Vietnam War architect McNamara dies

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Mon, 06 Jul 2009 16:22:40 GMT

Former US Secretary of Defense Robert McNamara, the main engineer of the US war in Vietnam, has died at the age of 93, his family says.

McNamara died in his sleep at his home in Washington on Monday after a period of ill health, his wife, Diana, told the Associated Press.


via Vietnam War architect McNamara dies


Commentary: Galloway on McNamara: Reading an obit with great pleasure

By Joseph L. Galloway
McClatchy Newspapers
06 Jul 2009

“I have never killed a man, but I have read many obituaries with great pleasure.” —Clarence Darrow 1857–1938

Well, the aptly named Robert Strange McNamara has finally shuffled off to join LBJ and Dick Nixon in the 7th level of Hell.

McNamara was the original bean-counter — a man who knew the cost of everything but the worth of nothing.

Back in 1990 I had a series of strange phone conversations with McMamara while doing research for my book We Were Soldiers Once And Young. McNamara prefaced every conversation with this: “I do not want to comment on the record for fear that I might distort history in the process.” Then he would proceed to talk for an hour, doing precisely that with answers that were disingenuous in the extreme — when they were not bald-faced lies.


via Commentary: Galloway on McNamara: Reading an obit with great pleasure | McClatchy.

4 thoughts on “Vietnam War architect McNamara dies

  1. Pingback: McNamara Dies at 93: A Look at His Legacy With Howard Zinn, Marilyn Young & Jonathan Schell « Dandelion Salad

  2. Pingback: An Open Letter to Robert S. McNamara by Daniel N. White « Dandelion Salad

  3. Forgot to mention Kennedy…

    I do remember a quote from McNamara which I wrote on my bedroom wall as a highschool kid in the height of the MAD march to nuclear mutual annihilation:

    “War is bad for children”

    He also divulged that the gulf of Tonkin incident ‘never happened’.

    Like various other veterans and former warmongers (dear Zinn among them), this deranged man did seem to try to reconcile, and appeared to suffer for his vast crimes.

    But as with murder, warcrimes cannot be expunged, nor repaired. It’s always vastly too little, far too late.

    But at least these people can remind us from the front, that it’s all been avoidable, and horrible, beyond anything we can possibly imagine having not been to the front, nor pushed the military-industrial button.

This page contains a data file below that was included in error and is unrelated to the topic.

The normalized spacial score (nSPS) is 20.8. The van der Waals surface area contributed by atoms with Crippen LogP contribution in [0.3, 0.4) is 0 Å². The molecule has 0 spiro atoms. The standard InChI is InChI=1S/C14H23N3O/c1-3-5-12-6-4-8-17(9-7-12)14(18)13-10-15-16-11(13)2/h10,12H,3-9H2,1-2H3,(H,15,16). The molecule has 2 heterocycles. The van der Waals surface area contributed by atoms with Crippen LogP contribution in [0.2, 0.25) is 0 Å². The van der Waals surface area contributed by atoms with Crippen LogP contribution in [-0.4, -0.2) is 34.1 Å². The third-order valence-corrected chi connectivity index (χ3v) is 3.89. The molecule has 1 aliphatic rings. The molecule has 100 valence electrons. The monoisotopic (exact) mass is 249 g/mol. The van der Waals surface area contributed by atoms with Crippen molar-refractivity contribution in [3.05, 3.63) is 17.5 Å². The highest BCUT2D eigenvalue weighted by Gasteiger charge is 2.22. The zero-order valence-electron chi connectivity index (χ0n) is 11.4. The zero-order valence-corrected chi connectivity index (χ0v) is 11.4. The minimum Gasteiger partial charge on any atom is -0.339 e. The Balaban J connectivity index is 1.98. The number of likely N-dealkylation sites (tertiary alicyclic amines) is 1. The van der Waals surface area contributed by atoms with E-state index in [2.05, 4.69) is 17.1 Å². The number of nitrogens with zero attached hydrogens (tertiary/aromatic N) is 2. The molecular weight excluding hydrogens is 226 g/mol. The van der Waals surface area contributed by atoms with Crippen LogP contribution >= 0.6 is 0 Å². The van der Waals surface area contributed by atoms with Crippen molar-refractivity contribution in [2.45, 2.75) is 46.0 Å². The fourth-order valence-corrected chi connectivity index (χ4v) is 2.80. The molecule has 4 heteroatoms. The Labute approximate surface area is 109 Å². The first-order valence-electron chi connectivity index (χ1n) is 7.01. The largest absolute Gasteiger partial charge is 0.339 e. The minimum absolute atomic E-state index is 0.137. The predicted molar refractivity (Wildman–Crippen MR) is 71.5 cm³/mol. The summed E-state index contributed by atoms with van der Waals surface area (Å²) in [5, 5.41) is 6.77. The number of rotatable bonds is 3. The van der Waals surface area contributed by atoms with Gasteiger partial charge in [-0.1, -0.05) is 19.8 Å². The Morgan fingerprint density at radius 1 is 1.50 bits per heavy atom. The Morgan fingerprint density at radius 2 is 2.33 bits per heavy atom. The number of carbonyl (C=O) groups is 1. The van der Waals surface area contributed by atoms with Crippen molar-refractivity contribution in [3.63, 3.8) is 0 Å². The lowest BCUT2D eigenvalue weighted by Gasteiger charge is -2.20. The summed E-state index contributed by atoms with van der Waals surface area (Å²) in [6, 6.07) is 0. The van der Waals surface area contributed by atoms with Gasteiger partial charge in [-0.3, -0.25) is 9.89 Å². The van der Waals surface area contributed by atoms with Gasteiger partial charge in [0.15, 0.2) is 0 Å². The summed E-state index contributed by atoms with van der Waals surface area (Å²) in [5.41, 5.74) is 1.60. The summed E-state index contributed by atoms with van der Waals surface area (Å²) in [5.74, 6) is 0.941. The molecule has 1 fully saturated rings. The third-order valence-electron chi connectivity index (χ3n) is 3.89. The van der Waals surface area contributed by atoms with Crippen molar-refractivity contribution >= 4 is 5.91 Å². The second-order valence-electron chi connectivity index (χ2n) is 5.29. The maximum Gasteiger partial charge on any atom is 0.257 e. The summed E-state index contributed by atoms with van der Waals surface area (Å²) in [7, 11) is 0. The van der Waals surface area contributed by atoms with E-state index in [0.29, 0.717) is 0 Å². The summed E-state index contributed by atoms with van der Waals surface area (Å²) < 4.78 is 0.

The daylong broadcast of the Revolutionary War revealed how often these warriors were out for glory, valor, fame and patriotism, as opposed to genuinely employing a very last resort (if running away had already run out), this idea of taking up arms and killing, the military career, it’s not only deranged, it’s illegal.

    Instead of reciting the pledge of malfeasance, children should instead (if anything) be asked to recite the main points of the Geneva Accords.

    Had enlistees been schooled in the revelations about invasions etched in international, perhaps they would be far less willing to enlist and commit warcrimes themselves (from which thy, should they survive, will never recover, nor certainly their victims).

    I still maintain it is not the commanders who commit warcrimes, it’s the soldiers themselves, those who would agree to be deployed at the hands of political powermongers.

    The body has a head. Vietnam is very far away. It does not take a genius to see that this agrarian sociaty of barefoot rice farmers were no threat to the USA. According to the Geneva Accords, war is a last resort in defense of one’s own borders. Why won’t the treacherous right wing hawks acknowledge the rule of international law?

    It should have been (and remains) up to the individual draftees and enlistees to refuse this illegal horrific warcrime (comparable to the Germans in magnitude of destruction and death, certainly given the size of the place, the jewel of southeast Asia, in which our invasion and occupation killed over a million, mostly innocents).

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